This article from USA Today has a recap of the move that The Fed made overnight and the plunge that the Dow Jones made this morning at the opening of trading.
Okay, let’s take this one step at a time. First, The Fed cuts the federal funds rate .75%, going from 4.25% to 3.5%. The federal funds rate is basically the short-term loan rate that is a guide for banks who borrow from other banks to keep their reserves in line with federal regulations. This rate cut does help promote economic growth and investors are attracted to it, but it DOES NOT affect the mortgage interest rates much. So, don’t go shopping for mortgages today, if that was your assumption. The question is not what this does for the economy, the question is that why would The Fed cut this rate so drastically at an unannounced time. Usually they only lower or higher rates at their scheduled meetings. This means that The Fed is concerned about us going into a recession. We’ve heard about it for months, and I would not accept that it’s happening, but they must know something that we don’t know. I think they got scared when they saw international investors start selling off U.S. stocks, because apparently, the rest of the world has been listening to our news stations as well. The economy grew 4.8% in 2007, as compared to 5.2% in 2006, and 5.4% in 2005. There has been a slip, but I think that we can contribute much of that to the slump in the housing market. We all knew it was coming. A 3/2 house in west palm beach, Florida was coming for $450,000 and $750,000 in California. Sorry, but the middle-class can’t afford that! I’m still going to be optimistic about our economy. I am a realist, but I won’t succumb to the doom and gloom that the media wants to feed us about a potential recession.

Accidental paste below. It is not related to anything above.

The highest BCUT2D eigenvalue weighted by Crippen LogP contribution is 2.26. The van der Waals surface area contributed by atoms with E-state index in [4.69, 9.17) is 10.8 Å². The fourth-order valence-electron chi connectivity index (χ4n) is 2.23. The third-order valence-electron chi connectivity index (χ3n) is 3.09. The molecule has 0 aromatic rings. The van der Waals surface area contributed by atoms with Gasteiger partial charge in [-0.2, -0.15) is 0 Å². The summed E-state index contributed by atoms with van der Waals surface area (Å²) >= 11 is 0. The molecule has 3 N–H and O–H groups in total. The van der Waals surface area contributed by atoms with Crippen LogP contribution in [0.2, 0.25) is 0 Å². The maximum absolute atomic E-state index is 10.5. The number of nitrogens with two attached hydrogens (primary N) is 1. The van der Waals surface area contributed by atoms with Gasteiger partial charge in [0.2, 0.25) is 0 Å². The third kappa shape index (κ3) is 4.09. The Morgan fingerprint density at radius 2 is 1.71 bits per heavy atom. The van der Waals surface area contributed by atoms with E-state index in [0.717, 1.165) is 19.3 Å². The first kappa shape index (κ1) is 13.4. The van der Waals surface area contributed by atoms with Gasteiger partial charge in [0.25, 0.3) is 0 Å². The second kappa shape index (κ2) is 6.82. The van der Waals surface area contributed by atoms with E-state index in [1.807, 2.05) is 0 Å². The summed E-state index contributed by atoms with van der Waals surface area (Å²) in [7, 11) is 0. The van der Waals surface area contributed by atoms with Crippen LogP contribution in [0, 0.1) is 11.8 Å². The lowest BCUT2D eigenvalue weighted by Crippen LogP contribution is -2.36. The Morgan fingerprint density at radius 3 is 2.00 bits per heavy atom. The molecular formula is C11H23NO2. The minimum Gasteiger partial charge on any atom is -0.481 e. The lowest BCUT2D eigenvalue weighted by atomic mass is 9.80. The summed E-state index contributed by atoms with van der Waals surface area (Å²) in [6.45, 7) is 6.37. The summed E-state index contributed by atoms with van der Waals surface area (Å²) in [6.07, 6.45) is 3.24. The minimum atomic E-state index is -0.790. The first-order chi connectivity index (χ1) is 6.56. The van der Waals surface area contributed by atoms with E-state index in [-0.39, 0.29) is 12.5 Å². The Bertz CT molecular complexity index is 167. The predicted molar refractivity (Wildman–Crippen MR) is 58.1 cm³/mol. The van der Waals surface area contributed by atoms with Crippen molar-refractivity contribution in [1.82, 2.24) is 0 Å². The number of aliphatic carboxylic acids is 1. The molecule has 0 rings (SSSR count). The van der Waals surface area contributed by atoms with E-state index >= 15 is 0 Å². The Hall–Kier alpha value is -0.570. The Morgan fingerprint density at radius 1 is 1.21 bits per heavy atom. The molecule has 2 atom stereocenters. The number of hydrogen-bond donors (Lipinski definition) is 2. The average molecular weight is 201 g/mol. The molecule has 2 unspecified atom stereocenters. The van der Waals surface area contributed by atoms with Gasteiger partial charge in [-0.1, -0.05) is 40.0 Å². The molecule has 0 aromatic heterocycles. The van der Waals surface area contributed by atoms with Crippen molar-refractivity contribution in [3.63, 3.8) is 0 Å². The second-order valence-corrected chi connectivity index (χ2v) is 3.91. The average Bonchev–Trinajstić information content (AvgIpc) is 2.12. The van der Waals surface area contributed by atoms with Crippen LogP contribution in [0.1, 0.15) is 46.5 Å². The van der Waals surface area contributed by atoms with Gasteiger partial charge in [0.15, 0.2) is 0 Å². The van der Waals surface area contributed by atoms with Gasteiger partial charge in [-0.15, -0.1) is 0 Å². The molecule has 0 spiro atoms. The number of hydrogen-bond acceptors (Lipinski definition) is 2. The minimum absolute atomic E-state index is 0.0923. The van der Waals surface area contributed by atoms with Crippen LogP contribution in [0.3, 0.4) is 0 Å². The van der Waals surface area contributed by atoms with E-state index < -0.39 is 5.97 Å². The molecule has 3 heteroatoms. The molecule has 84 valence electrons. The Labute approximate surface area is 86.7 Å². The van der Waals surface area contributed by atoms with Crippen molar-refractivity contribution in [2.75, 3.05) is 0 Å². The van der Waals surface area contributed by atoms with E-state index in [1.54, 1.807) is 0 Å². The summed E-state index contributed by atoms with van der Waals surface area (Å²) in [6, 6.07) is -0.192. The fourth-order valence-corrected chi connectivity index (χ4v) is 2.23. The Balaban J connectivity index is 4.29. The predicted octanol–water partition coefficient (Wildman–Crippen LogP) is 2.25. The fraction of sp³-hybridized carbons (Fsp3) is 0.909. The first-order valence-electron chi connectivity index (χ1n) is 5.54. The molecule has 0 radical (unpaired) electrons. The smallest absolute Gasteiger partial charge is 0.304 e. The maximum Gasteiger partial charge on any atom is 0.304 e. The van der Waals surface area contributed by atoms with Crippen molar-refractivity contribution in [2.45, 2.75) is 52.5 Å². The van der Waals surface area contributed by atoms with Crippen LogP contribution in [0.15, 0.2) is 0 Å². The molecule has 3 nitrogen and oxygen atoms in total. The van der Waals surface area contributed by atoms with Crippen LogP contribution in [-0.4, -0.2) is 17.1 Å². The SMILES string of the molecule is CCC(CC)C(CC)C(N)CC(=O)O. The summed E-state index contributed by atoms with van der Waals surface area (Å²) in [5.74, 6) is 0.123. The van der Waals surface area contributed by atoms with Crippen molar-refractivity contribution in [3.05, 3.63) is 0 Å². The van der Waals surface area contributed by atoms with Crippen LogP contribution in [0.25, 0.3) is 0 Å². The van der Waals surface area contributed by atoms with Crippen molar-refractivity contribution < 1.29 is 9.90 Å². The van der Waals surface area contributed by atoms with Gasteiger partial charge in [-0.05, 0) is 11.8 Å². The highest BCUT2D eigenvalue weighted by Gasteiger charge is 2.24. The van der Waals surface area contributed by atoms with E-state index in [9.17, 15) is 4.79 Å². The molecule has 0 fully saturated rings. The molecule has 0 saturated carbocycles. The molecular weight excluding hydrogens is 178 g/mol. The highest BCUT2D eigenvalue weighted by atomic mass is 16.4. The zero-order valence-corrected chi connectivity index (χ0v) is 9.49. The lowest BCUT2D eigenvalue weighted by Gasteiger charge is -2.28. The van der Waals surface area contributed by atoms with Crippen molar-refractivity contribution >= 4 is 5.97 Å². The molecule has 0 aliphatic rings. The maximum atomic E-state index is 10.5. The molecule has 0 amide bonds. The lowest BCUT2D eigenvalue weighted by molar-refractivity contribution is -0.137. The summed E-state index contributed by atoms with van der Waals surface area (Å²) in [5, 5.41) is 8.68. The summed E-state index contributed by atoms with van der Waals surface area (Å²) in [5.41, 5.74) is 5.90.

The Dow plunged this morning, but after you read all of the articles, go look at the current numbers, because the last time I checked, it had stabilized quite a bit. The rate cut should help the market to trade better than last week, but we can’t control what the world thinks of us. Their information is limited, and they will duck out at the least bit of a sign that we’re not doing well.
Questions to think about: Is The Fed pandering to investors? Should they keep slashing rates like this for a quick fix? Is The Fed too late to make changes that will avoid a recession? If we do go into recession, how will it affect you? I’ll try to research these questions and come up with some answers in the near future. For now, keep doing what you are doing. Keep saving vigorously, spending wisely, and furthering your career path. If you do those things, what the stock market does will never rule your life.